Her first memory is waking up in intensive care six days after the accident. She spent weeks more in rehab recovering from two broken arms, two broken legs, and shattered wrists. At the outset she also had serious arterial bleeding near her spine. She says she has had 12 surgeries, and another one looming for a hip hernia stemming from the mishap. She has a dropped left foot and can’t walk without a special insert in her shoe. A mortgage underwriter for 20 years, most recently for EverBank, she says she has not worked since and is not sure if she will again because sitting and writing for hours at a time is too painful for her now.
Aftermath “totally devastating”
Of the sentence given to Bakken she says that six months of work release “is a little better” than no time served at all, but “not a whole lot better.” She added, “At least there is some kind of penance.” It may be rational that sentences for first-time felony DUIs tend to be considerably less than for repeat offenders, says Hall, but nonetheless the accident’s aftermath for her – including the 12 surgeries, the pain, and the loss of work – has been ‘”totally devastating. I was a normal, healthy person, and one morning I get up to go for my normal walk as I’d done for 10 years, and my whole life was changed.” Hall’s personal injury attorney Susan Cohodes of the Seattle firm Dean Standish Perkins and Associates confirmed a civil action was being filed against Bakken today.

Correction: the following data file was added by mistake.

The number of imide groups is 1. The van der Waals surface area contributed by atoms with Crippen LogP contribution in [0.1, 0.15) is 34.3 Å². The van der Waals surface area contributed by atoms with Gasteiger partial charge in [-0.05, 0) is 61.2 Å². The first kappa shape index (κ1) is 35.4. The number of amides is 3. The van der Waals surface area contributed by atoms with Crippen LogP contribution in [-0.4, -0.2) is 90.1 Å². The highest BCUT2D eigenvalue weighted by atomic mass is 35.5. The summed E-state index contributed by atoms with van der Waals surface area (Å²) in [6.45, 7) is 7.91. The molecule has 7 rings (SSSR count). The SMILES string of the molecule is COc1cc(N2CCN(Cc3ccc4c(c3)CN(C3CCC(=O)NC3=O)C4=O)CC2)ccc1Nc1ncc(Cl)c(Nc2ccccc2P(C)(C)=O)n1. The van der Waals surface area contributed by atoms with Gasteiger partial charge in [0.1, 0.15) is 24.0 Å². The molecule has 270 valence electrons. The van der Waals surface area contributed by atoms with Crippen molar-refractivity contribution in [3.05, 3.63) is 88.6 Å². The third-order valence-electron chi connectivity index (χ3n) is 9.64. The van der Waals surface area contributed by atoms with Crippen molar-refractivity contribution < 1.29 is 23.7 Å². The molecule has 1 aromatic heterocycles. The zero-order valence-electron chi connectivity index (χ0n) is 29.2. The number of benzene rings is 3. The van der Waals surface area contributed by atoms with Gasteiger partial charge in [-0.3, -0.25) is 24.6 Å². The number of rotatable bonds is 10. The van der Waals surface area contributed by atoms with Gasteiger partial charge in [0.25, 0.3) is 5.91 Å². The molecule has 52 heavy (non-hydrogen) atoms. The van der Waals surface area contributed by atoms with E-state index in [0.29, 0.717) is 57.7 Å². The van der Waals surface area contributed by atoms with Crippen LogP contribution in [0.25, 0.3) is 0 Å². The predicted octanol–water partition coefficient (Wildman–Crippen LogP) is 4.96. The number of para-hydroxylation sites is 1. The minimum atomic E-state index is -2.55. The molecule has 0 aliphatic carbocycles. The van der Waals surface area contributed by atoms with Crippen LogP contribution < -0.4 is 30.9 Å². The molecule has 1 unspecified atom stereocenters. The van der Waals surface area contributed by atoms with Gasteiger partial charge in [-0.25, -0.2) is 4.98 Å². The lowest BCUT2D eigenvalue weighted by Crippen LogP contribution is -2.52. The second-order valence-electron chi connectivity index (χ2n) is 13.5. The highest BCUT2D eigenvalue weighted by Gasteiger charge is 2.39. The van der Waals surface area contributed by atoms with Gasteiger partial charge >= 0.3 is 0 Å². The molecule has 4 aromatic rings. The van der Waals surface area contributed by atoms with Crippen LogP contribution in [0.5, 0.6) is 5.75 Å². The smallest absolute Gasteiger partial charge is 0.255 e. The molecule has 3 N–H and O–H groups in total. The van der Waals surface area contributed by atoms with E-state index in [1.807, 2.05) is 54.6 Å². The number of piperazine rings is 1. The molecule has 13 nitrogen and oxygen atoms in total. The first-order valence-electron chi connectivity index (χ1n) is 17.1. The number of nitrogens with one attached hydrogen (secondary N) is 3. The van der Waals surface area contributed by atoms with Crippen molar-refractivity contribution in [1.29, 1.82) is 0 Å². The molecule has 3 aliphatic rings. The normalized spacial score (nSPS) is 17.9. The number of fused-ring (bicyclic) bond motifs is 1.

At the time of the accident the morning of July 7 Bakken was returning to his Renton apartment from a friend’s residence where he had been drinking, according to police and an interview with him by Public Data Ferret. He initially fled the scene but returned within five minutes, according to court documents. An open, half empty bottle of Bowmore Islay Single Malt Scotch Whiskey tumbled out of the car when police opened the passenger-side door.